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THE

POPULAR SCIENCE

MONTHLY.

 

JUNE, 1882.


 

SPECULATIVE SCIENCE.
By J. B. STALLO.
"Wenn ein Kopf und ein Buck zusammenstossen, und es hlingt hohl, muss es denn immer das Buck yewesen sein?"—Lichtenberg, the Physicist.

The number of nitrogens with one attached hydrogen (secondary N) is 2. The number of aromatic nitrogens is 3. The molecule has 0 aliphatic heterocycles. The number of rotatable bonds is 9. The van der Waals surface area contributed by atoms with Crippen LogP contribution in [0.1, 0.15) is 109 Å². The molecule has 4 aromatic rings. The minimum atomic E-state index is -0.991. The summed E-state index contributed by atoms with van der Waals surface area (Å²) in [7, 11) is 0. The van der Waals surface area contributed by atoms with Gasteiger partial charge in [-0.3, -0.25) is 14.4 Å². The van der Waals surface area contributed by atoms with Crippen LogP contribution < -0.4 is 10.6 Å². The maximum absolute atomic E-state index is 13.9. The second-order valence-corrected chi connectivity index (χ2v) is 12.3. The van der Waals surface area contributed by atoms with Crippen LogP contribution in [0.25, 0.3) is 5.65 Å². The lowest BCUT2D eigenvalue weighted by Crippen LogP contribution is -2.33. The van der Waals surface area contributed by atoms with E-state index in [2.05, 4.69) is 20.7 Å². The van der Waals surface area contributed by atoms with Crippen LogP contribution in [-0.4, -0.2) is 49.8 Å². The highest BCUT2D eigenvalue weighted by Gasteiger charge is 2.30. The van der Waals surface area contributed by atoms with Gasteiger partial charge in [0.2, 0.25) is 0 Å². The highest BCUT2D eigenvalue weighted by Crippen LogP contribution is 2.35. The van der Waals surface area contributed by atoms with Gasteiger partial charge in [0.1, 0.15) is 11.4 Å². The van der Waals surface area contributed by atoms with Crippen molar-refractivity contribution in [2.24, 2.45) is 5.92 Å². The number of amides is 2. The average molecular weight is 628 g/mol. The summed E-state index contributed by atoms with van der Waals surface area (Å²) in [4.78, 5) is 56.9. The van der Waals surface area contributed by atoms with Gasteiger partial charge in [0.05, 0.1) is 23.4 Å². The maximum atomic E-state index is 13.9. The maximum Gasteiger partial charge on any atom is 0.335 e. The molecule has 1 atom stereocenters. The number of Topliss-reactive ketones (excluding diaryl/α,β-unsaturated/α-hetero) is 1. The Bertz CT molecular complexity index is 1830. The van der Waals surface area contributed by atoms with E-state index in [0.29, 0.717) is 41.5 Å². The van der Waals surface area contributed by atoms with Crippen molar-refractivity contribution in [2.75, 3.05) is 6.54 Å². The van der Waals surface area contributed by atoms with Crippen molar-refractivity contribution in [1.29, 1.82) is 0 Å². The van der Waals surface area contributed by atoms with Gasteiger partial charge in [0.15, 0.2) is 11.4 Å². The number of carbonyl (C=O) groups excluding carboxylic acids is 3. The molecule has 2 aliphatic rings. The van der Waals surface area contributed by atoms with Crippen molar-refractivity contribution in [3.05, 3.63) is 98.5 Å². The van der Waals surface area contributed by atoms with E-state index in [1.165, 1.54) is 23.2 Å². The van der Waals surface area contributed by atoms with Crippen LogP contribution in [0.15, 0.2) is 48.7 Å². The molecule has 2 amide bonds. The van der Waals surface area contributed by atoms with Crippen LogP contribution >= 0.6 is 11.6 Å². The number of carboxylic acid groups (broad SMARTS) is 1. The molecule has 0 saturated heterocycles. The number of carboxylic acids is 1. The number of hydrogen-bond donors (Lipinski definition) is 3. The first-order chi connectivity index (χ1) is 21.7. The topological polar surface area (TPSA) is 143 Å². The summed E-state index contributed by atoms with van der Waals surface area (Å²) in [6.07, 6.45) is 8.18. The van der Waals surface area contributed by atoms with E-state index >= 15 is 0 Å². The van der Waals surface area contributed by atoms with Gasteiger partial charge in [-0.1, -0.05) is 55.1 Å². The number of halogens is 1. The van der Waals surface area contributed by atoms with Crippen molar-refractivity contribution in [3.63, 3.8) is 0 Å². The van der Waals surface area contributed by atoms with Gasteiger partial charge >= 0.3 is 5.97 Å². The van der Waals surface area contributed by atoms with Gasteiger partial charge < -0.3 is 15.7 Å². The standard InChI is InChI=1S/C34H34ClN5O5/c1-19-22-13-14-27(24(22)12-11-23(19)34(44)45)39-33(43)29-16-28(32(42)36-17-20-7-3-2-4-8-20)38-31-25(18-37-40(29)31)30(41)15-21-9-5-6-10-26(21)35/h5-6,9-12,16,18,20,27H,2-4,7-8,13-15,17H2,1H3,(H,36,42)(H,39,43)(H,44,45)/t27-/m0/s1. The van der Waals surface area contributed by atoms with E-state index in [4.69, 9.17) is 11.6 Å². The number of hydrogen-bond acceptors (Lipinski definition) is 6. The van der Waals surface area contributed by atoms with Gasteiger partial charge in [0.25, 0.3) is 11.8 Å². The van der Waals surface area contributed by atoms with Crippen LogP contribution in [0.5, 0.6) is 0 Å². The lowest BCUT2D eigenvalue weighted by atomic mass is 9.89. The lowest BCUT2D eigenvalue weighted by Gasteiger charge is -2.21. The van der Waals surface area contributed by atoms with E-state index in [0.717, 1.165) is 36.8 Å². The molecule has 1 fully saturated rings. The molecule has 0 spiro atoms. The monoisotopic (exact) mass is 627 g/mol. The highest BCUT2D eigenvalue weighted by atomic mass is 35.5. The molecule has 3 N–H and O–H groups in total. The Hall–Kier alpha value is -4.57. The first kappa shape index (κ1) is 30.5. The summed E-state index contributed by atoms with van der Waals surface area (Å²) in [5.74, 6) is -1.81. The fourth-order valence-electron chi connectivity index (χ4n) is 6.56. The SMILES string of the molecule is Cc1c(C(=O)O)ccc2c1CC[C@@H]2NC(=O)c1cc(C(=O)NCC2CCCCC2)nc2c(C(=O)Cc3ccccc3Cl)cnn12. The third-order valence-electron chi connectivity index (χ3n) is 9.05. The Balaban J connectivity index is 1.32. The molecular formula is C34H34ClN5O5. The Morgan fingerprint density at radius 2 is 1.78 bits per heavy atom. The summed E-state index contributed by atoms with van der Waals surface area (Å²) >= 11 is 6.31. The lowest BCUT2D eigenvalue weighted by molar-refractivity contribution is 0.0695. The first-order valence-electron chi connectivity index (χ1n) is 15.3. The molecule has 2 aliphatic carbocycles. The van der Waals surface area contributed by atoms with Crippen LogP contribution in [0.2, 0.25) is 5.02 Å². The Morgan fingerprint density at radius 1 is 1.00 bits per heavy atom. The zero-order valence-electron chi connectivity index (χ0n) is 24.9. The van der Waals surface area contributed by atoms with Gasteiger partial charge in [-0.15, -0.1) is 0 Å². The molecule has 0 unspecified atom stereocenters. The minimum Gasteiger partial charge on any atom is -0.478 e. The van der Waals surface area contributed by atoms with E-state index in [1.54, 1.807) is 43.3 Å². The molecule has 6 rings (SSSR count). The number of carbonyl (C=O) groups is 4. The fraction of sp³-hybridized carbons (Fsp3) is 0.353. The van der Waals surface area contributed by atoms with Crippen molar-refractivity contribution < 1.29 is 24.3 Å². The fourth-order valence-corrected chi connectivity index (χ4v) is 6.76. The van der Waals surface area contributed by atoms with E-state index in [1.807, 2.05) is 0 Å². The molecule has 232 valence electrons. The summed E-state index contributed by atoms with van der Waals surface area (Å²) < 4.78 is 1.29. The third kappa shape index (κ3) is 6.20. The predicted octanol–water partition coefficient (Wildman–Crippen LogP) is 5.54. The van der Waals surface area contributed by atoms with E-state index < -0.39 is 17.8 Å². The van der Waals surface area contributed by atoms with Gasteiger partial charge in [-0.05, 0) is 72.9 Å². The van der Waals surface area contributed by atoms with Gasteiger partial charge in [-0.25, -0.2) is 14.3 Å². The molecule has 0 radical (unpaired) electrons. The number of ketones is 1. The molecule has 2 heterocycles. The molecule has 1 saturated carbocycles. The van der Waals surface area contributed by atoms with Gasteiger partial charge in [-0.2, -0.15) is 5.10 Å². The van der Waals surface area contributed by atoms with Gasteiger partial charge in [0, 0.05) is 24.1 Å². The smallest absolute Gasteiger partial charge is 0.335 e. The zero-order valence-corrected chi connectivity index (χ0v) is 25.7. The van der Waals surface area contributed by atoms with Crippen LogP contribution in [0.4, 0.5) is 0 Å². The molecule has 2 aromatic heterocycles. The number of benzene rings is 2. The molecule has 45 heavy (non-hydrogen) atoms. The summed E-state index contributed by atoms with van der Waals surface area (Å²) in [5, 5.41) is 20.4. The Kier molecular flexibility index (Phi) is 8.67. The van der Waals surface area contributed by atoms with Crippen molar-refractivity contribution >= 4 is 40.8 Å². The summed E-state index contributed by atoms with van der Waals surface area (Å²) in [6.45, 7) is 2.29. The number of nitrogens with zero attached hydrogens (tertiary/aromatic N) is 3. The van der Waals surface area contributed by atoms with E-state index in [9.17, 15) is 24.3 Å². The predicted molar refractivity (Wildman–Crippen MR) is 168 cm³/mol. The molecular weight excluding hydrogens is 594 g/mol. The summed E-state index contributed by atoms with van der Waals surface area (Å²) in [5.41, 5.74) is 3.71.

THE above title is prefixed to an article contributed by Professor Simon Newcomb to the April number of the "International Review." The avowed object of that article is to discredit a recent volume of the "International Scientific Series" ("The Concepts and Theories of Modern Physics") as a publication unworthy of the company in which it appears, and to denounce its author as a person ignorant of the subject whereon he writes—as a scientific, or rather unscientific, "charlatan" and "pretender" belonging to the class of "paradoxers" whom Professor De Morgan has immortalized in his famous "Budget." I am fully aware that, as a rule, it is both unwise and in questionable taste for an author to make direct reply to criticism, however hostile, baseless, or absurd. The merits of a book must find their vindication, at last, in its contents, and the chief function of the critic is to bring them to the attention of the reader, the value and spirit of the critical performance being of secondary importance. But the case in hand appears to me to be an exceptional one. The unmistakable intent of Professor Newcomb's "criticism" (and, if it be left unchallenged, its probable effect) is to signalize the contents of the book with which he deals as mere drivel, and unworthy of a moment's serious attention. And he writes for a magazine, the majority of whose readers, however intelligent they may be, can hardly be expected to possess that familiarity with the matters under discussion which is a necessary prerequisite to the formation of an independent and trustworthy judgment. All they are likely to know and care is,